A recent Monitor editorial gives us a hint about how we can work toward greater peace and harmony in our neighborhoods and, by extension, our world. One statement reads, “No matter how you measure it, civic engagement is the bedrock of social peace and economic prosperity” (“The measure of civic virtues in a lost letter,” CSMonitor.com).
Many of us may nod and say, “Right!” And then go on with our lives without really getting involved. After all, what difference can one person, or even a few caring people, make when the problems seem so large?
My study of Christian Science has given me an answer. In her seminal work, “Science and Health with Key the Scriptures,” Mary Baker Eddy writes, “Whatever holds human thought in line with unselfed love receives directly the divine power” (p. 192). Wow! If my actions are unselfed, I can count on God’s power for help.
“Unselfed love” is the key. It is strikingly different from unselfish action based on human do-goodism. To me it means getting beyond a limited mortal sense of identity separate from God, and recognizing that, in fact, we actually express God’s nature as His beloved immortal creation. Even though our motives for human action might be well-meaning, they may not be as effective as when we consciously recognize our inseparability from our divine source. When we put aside any sense of acting independently, on our own, we open the door to the expression of God’s goodness and love, which empower us in our efforts to help others.
Our efforts for good, when coming from a place of unselfed or spiritually pure love for others, are not only nice things to do, but have the power of God, divine Love, behind them. Christ Jesus is a wonderful example of this. During his three-year healing ministry, his unselfed love for others opened the way for the divine to be demonstrated through his wonderful healing works. He understood God’s great love for mankind and knew that this love was a power available to all. Today, 2,000 years later, we are still feeling the impact of that unparalleled example of unselfed love.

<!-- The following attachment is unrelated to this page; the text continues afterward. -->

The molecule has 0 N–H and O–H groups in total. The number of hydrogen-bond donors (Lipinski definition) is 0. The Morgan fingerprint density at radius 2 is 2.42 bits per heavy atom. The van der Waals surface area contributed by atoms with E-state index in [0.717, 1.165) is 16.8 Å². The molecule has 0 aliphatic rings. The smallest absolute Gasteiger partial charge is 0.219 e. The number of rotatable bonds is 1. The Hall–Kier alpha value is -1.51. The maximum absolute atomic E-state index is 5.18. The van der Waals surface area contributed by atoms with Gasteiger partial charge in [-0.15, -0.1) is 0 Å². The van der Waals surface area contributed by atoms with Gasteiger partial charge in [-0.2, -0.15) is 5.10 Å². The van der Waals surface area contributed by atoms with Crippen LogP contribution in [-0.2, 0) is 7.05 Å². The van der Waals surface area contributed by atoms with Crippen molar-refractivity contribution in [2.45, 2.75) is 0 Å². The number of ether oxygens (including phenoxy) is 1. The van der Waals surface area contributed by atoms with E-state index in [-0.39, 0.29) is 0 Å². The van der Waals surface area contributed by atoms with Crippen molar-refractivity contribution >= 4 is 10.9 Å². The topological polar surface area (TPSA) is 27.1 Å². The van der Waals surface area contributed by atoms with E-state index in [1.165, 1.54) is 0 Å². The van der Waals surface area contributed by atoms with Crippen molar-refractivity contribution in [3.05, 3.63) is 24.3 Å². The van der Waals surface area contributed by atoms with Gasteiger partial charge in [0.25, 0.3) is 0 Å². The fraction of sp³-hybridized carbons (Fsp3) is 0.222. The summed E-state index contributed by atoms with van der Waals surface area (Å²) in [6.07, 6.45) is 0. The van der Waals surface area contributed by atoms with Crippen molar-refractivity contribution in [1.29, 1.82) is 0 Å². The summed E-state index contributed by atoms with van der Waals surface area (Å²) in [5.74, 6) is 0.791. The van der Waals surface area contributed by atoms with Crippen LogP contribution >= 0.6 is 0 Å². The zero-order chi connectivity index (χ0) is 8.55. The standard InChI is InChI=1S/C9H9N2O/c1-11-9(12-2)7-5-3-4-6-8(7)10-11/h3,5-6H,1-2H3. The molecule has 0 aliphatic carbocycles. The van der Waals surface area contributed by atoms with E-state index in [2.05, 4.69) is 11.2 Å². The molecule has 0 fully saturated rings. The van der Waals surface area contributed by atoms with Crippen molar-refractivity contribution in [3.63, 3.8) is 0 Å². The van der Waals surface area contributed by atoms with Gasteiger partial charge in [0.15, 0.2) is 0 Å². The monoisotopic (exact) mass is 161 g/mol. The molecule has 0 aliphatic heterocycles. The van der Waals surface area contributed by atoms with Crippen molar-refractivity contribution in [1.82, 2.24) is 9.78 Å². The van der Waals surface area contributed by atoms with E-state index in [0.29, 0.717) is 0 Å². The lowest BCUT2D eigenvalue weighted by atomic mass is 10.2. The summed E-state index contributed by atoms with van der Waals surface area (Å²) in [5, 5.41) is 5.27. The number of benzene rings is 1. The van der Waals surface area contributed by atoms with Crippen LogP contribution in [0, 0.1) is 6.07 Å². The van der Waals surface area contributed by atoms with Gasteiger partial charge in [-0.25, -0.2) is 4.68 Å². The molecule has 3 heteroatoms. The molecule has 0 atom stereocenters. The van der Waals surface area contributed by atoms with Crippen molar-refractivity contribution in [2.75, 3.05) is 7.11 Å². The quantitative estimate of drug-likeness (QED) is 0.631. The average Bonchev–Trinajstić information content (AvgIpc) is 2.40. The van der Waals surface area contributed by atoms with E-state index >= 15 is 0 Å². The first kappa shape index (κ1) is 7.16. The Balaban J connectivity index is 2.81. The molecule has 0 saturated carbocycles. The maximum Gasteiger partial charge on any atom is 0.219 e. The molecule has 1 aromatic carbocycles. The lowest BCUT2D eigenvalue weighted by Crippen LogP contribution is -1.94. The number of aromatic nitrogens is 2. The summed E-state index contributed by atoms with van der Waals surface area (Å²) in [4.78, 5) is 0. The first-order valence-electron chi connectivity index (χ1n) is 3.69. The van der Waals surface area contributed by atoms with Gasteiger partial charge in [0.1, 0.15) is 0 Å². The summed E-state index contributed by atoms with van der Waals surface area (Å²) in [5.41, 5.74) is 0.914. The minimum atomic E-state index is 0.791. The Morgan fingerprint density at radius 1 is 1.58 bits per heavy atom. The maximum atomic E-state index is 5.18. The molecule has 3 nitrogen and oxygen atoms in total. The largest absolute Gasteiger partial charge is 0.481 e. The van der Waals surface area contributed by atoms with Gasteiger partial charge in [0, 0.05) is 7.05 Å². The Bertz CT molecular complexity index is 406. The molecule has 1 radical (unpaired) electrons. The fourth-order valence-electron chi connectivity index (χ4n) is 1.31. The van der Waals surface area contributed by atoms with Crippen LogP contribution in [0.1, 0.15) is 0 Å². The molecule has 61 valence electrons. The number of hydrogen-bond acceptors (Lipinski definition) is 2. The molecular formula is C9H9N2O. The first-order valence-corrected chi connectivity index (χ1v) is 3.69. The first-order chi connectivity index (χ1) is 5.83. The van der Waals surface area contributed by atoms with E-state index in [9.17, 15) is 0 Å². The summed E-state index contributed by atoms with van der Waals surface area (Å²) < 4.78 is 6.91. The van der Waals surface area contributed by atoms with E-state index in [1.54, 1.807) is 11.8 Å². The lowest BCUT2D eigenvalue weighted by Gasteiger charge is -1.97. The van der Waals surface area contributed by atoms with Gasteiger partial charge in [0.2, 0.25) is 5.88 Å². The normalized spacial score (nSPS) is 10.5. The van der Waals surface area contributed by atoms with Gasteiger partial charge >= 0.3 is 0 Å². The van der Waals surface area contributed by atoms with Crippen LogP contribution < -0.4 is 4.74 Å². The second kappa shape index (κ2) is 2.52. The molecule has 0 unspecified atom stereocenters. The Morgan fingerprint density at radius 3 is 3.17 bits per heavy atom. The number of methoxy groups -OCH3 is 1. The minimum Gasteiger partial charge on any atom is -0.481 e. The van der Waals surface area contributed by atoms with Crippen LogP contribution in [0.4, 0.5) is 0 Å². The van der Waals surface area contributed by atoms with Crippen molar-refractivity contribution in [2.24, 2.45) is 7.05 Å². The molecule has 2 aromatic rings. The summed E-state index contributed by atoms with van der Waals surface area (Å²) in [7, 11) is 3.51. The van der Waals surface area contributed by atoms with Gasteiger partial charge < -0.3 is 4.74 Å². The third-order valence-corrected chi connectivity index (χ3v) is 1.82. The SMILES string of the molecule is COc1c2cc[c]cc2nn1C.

It was just such unselfed love that inspired several young Christian Scientists in Kenya, to respond to the needs of street children who had no educational opportunities some years ago. Their hearts went out to these children, and they yearned to help. After significant prayer, it occurred to them to start a small school, and some land was donated for the school in the country straddling the border between two warring tribes, which was just one of several hurdles that seemed insurmountable.
A great deal of prayer went into every aspect of the school. The founders thought of it as a beam of Love that would enlighten the darkness of strife and ignorance, and they leaned on the promise in a Bible quote that reads: “Behold, I will do a new thing; now it shall spring forth;... I will even make a way in the wilderness, and rivers in the desert” (Isaiah 43:19). And in relying on God to supply their needs, they consistently prayed with an idea from Science and Health, “To those leaning on the sustaining infinite, to-day is big with blessings” (p. vii).
These unselfed efforts opened the way for the divine light of inspiration and love to shine through in tangible ways. Years later the school has not only educated hundreds of children, but the school’s outreach into the two warring tribal communities contributed greatly to a lasting peace in the entire area.
When we love with a pure love, a Christly love, and leave self-concern behind, we are expressing our true spiritual nature. This brings us into harmony with the infinite love of God, which is the ultimate source of love in the universe. This, in turn, gives impetus to our actions, intelligence to our decisions, strength to our efforts. We can make a difference.